struct_device - The basic device structure
2. SYNOPSIS ▲
*dma_mask; u64 coherent_dma_mask;
structacpi_dev_node acpi_node; dev_t devt; u32 id; spinlock_t devres_lock;
3. MEMBERS ▲
The deviceAqs « parent » device, the device to which it is attached. In most cases, a parent device is some sort of bus or host controller. If parent is NULL, the device, is a top-level device, which is not usually what you want.
Holds the private data of the driver core portions of the device. See the comment of the struct device_private for detail.
A top-level, abstract class from which other classes are derived.
Initial name of the device.
The type of device. This identifies the device type and carries type-specific information.
Mutex to synchronize calls to its driver.
Type of bus device is on.
Which driver has allocated this
Platform data specific to the device.
For device power management. See Documentation/power/devices.txt for details.
Provide callbacks that are executed during system suspend, hibernation, system resume and during runtime PM transitions along with subsystem-level and driver-level callbacks.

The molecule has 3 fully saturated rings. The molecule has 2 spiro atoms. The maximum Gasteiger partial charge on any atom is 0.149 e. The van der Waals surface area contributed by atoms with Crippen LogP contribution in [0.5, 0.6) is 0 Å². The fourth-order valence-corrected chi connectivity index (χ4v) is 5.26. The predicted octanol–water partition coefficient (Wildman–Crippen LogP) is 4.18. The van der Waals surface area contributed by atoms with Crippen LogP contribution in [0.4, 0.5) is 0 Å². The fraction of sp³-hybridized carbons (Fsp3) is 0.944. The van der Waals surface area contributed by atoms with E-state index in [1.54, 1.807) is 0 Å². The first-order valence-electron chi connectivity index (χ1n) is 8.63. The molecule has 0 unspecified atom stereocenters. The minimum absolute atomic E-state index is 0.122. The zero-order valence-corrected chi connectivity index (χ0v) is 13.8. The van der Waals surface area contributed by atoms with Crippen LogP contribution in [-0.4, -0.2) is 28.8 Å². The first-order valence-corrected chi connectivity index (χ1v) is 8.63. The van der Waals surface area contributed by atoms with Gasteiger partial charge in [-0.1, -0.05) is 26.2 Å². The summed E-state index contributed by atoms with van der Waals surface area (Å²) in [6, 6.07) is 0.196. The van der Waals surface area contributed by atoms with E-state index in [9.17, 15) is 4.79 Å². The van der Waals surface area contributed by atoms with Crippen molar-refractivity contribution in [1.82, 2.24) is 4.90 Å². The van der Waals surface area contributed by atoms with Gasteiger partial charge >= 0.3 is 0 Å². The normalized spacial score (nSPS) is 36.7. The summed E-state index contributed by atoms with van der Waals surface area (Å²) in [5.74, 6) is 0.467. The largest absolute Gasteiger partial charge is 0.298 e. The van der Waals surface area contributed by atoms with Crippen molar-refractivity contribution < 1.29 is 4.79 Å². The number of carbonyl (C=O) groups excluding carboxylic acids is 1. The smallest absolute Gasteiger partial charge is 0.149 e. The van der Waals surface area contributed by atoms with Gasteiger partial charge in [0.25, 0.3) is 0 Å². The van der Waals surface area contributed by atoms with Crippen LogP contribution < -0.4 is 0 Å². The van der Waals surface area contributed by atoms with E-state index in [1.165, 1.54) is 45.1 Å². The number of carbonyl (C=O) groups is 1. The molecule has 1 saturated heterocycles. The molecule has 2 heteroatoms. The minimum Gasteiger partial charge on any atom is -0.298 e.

For device pin management. See Documentation/pinctrl.txt for details.
NUMA node this device is close to.
Dma mask (if dmaAqble device).
Like dma_mask, but for alloc_coherent mapping as not all hardware supports 64-bit addresses for consistent allocations such descriptors.
A low level driver may set these to teach IOMMU code about segment limitations.
Dma pools (if dmaAqble device).
Internal for coherent mem override.
For arch-specific additions.
Associated device tree node.
Associated ACPI device node.
For creating the sysfs « dev ».
Spinlock to protect the resource of the device.
The resources list of the device.
The node used to add the device to the class list.
The class of the device.
Optional attribute groups.
Callback to free the device after all references have gone away. This should be set by the allocator of the device (i.e. the bus driver that discovered the device).
4. EXAMPLE ▲
For devices on custom boards, as typical of embedded and SOC based hardware, Linux often uses platform_data to point to board
-specific structures describing devices and how they are wired. That can include what ports are available, chip variants, which GPIO pins act in what additional roles, and so on. This shrinks the « Board Support Packages »
(BSPs) and minimizes board
-specific #ifdefs in drivers.
5. DESCRIPTION ▲
At the lowest level, every device in a Linux system is represented by an instance of struct device. The device structure contains the information that the device model core needs to model the system. Most subsystems, however, track additional information about the devices they host. As a result, it is rare for devices to be represented by bare device structures; instead, that structure, like kobject structures, is usually embedded within a higher-level representation of the device.
6. COPYRIGHT ▲